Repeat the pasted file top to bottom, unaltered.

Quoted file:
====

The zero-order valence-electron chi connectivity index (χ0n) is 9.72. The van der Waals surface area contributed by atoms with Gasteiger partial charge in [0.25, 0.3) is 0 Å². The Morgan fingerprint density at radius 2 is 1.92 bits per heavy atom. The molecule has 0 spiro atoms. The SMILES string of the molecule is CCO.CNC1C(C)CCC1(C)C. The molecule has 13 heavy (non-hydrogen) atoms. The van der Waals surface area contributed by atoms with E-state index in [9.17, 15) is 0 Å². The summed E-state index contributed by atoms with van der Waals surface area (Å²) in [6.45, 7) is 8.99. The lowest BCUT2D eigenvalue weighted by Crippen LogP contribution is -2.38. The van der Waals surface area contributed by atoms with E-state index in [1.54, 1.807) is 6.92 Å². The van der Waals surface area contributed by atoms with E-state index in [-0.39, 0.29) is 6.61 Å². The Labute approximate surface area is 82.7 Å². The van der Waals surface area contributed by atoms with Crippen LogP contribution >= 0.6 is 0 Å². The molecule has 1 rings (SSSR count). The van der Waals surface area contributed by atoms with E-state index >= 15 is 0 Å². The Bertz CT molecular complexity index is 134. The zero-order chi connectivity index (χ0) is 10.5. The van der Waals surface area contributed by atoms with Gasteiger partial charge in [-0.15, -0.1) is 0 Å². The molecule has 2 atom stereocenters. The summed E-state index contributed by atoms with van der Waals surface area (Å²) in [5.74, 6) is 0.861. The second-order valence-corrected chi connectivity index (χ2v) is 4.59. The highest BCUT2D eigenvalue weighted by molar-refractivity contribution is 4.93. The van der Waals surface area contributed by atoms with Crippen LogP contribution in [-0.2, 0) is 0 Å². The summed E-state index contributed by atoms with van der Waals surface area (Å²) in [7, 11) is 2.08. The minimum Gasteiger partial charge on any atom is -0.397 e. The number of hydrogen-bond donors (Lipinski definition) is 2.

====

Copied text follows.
The zero-order valence-electron chi connectivity index (χ0n) is 9.72. The van der Waals surface area contributed by atoms with Gasteiger partial charge in [0.25, 0.3) is 0 Å². The Morgan fingerprint density at radius 2 is 1.92 bits per heavy atom. The molecule has 0 spiro atoms. The SMILES string of the molecule is CCO.CNC1C(C)CCC1(C)C. The molecule has 13 heavy (non-hydrogen) atoms. The van der Waals surface area contributed by atoms with E-state index in [9.17, 15) is 0 Å². The summed E-state index contributed by atoms with van der Waals surface area (Å²) in [6.45, 7) is 8.99. The lowest BCUT2D eigenvalue weighted by Crippen LogP contribution is -2.38. The van der Waals surface area contributed by atoms with E-state index in [1.54, 1.807) is 6.92 Å². The van der Waals surface area contributed by atoms with E-state index in [-0.39, 0.29) is 6.61 Å². The Labute approximate surface area is 82.7 Å². The van der Waals surface area contributed by atoms with Crippen LogP contribution >= 0.6 is 0 Å². The molecule has 1 rings (SSSR count). The van der Waals surface area contributed by atoms with E-state index >= 15 is 0 Å². The Bertz CT molecular complexity index is 134. The zero-order chi connectivity index (χ0) is 10.5. The van der Waals surface area contributed by atoms with Gasteiger partial charge in [-0.15, -0.1) is 0 Å². The molecule has 2 atom stereocenters. The summed E-state index contributed by atoms with van der Waals surface area (Å²) in [5.74, 6) is 0.861. The second-order valence-corrected chi connectivity index (χ2v) is 4.59. The highest BCUT2D eigenvalue weighted by molar-refractivity contribution is 4.93. The van der Waals surface area contributed by atoms with Crippen LogP contribution in [-0.2, 0) is 0 Å². The summed E-state index contributed by atoms with van der Waals surface area (Å²) in [7, 11) is 2.08. The minimum Gasteiger partial charge on any atom is -0.397 e. The number of hydrogen-bond donors (Lipinski definition) is 2.